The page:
Moreover, part of the reliefs prayed for by respondent is the enjoinment of the implementation, as well as the nullification of the award to YSS, the grant of which may not be enforced against individual petitioners and their successors except in their official capacities as officials of the DOH.

As regards petitioner DOH, the defense of immunity from suit will not avail despite its being an unincorporated agency of the government, for the only causes of action directed against it are preliminary injunction and mandamus. Under Section 1, Rule 58 of the IDAaCc

As regards individual petitioners' suability for damages, the following discussion on the applicability of the defense of state immunity from suit is relevant.

The rule that a state may not be sued without its consent, now embodied in Section 3, Article XVI of the STIcaE

While the doctrine of state immunity appears to prohibit only suits against the state without its consent, it is also applicable to complaints filed against officials of the state for acts allegedly performed by them in the discharge of their duties. The suit is regarded as one against the state where satisfaction of the judgment against the officials will require the state itself to perform a positive act, such as the appropriation of the amount necessary to pay the damages awarded against them.

The rule, however, is not so all-encompassing as to be applicable under all circumstances. elucidates:

It is a different matter where the public official is made to account in his capacity as such for acts contrary to law and injurious to the rights of plaintiff. As was clearly set forth by Justice Zaldivar in Director of the Bureau of Telecommunications, et al. vs. Aligaen, etc., et al., 'Inasmuch as the State authorizes only legal acts by its officers, unauthorized acts of government officials or officers are not acts of the State, and an action against the officials or officers by one whose rights have been invaded or violated by such acts, for the protection of his rights, is not a suit against the State within the rule of immunity of the State from suit. In the same tenor, it has been said that an action at law or suit in equity against a State officer or the director of a State department on the ground that, while claiming to act for the State, he violates or invades the personal and property rights of the plaintiff, under an unconstitutional act or under an assumption of authority which he does not have, is not a suit against the State within the constitutional provision that the State may not be sued without its consent.' The rationale for this ruling is that the doctrine of state immunity cannot be used as an instrument for perpetrating an injustice. (Emphasis and underscoring supplied) caTIDE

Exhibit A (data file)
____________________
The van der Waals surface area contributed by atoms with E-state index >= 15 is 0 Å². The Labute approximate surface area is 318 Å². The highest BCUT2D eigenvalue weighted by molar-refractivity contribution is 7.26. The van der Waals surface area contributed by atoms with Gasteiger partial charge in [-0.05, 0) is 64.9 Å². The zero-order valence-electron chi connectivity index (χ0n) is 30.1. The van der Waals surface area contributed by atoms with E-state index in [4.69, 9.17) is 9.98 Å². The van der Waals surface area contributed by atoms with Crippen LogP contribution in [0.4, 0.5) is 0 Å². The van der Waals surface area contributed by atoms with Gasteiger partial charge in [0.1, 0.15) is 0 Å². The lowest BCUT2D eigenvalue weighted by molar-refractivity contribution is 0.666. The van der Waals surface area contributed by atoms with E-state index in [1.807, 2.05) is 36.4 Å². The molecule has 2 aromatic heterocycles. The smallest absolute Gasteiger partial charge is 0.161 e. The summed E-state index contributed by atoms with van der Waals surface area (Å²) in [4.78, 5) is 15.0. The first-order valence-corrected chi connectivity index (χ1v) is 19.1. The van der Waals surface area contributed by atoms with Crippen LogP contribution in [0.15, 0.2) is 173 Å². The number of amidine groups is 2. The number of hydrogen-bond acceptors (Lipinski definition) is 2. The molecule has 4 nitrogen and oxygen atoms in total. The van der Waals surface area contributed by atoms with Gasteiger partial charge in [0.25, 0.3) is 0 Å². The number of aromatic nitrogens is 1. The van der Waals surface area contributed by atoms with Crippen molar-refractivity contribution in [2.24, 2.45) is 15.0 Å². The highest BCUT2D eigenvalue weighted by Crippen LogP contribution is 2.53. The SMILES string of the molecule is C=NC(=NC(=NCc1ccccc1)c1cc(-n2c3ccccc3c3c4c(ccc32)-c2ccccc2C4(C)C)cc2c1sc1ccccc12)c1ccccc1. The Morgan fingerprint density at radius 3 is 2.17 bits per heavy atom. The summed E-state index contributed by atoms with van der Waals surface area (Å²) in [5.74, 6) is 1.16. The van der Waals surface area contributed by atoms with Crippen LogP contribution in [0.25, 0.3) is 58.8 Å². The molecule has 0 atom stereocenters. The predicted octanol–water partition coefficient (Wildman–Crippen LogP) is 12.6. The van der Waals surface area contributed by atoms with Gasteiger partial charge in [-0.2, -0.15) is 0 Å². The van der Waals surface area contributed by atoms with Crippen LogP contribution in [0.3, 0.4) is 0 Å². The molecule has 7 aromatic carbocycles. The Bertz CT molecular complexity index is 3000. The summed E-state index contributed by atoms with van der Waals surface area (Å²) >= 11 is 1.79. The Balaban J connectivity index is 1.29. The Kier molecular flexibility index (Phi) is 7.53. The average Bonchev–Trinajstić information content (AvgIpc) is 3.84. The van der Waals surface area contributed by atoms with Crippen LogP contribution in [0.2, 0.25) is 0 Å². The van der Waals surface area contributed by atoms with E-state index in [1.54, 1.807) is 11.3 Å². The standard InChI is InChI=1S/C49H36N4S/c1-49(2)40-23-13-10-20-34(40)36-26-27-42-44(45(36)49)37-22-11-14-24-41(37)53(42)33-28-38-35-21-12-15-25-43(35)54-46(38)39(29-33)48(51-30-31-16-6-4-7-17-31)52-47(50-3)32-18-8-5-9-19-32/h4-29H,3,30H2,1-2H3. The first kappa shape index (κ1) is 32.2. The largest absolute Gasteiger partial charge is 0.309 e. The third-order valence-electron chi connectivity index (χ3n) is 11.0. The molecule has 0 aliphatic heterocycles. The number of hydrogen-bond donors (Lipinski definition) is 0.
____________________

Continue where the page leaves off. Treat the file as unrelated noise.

Hence, the rule does not apply where the public official is charged in his official capacity for acts that are unauthorized or unlawful and injurious to the rights of others. Neither does it apply where the public official is clearly being sued not in his official capacity but in his personal capacity, although the acts complained of may have been committed while he occupied a public position.

In the present case, suing individual petitioners in their personal capacities for damages in connection with their alleged act of "illegally abusing their official positions to make sure that plaintiff Pharmawealth would not be awarded the Benzathine contract which act was done in bad faith and with full knowledge of the limits and breadth of their powers given by law " is permissible, in consonance with the foregoing principles. For an officer who exceeds the power conferred on him by law cannot hide behind the plea of sovereign immunity and must bear the liability personally. IcHTED

It bears stressing, however, that the statements in the immediately foregoing paragraph in no way reflect a ruling on the actual liability of petitioners to respondent. The mere allegation that a government official is being sued in his personal capacity does not automatically remove the same from the protection of the doctrine of state immunity. Neither, upon the other hand, does the mere invocation of official character suffice to insulate such official from suability and liability for an act committed without or in excess of his or her authority. These are matters of evidence which should be presented and proven at the trial.

WHEREFORE, the petition is DENIED. The assailed Decision dated May 12, 2005 and Resolution dated August 9, 2005 issued by the Court of Appeals are AFFIRMED.


Quisumbing, Carpio, Tinga and Velasco, Jr., JJ., concur.


1. CA rollo, pp. 186-197; penned by Associate Justice Monina Arevalo-Zenarosa and concurred in by Associate Justices Remedios A. Salazar-Fernando and Rosmari D. Carandang.

2. Id. at 224-226.

3. Id. at 37-38.

4. Id. at 45-51.

5. Id. at 46-47.

6. Id. at 41-42.

7. Id. at 43-44.

8. Memorandum No. 125-A, s. 2000; RTC records, p. 33.

9. CA rollo, pp. 57-67.

10. RTC records, pp. 2-15.

11. Id. at 13-14.

12. Id. at 127-137.

13. Id. at 182-187.

14. Id. at 210-213.

15. Id. at 229-234.

16. Through Order dated March 15, 2004; Records, p. 255.

17. CA rollo, pp. 1-15.

18. Id. at 186-197.

19. Section 1, Article VIII of the

20. See , G.R. No. 142362, May 3, 2006, 489 SCRA 22.

21. .

22. See .

23. Section 1. Preliminary injunction defined; classes. A preliminary injunction is an order granted at any stage of an action or proceeding prior to the judgment or final order, requiring a party or a court, agency or a person to refrain from a particular act or acts. It may also require the performance of a particular act or acts, in which case it shall be know as a preliminary mandatory injunction.

24. .

25. , G.R. No. 90314, November 27, 1990, 191 SCRA 713 cited in , G.R. No. 79253, March 1, 1993, 219 SCRA 192.

26. Ibid.

27. .

28. Id. at 727.

29. G.R. No. L-31135, May 29, 1970, 33 SCRA 368.

30. , 383 Phil. 141 (2000).

31. RTC records, p. 11.

32. , 94 Phil. 504 (1954), as cited in BERNAS, THE CONSTITUTION OF THE REPUBLIC OF THE PHILIPPINES: A COMMENTARY 1275 (2003 ed.); See also , G.R. No. L-46930, June 10, 1988, 162 SCRA 88.

33. .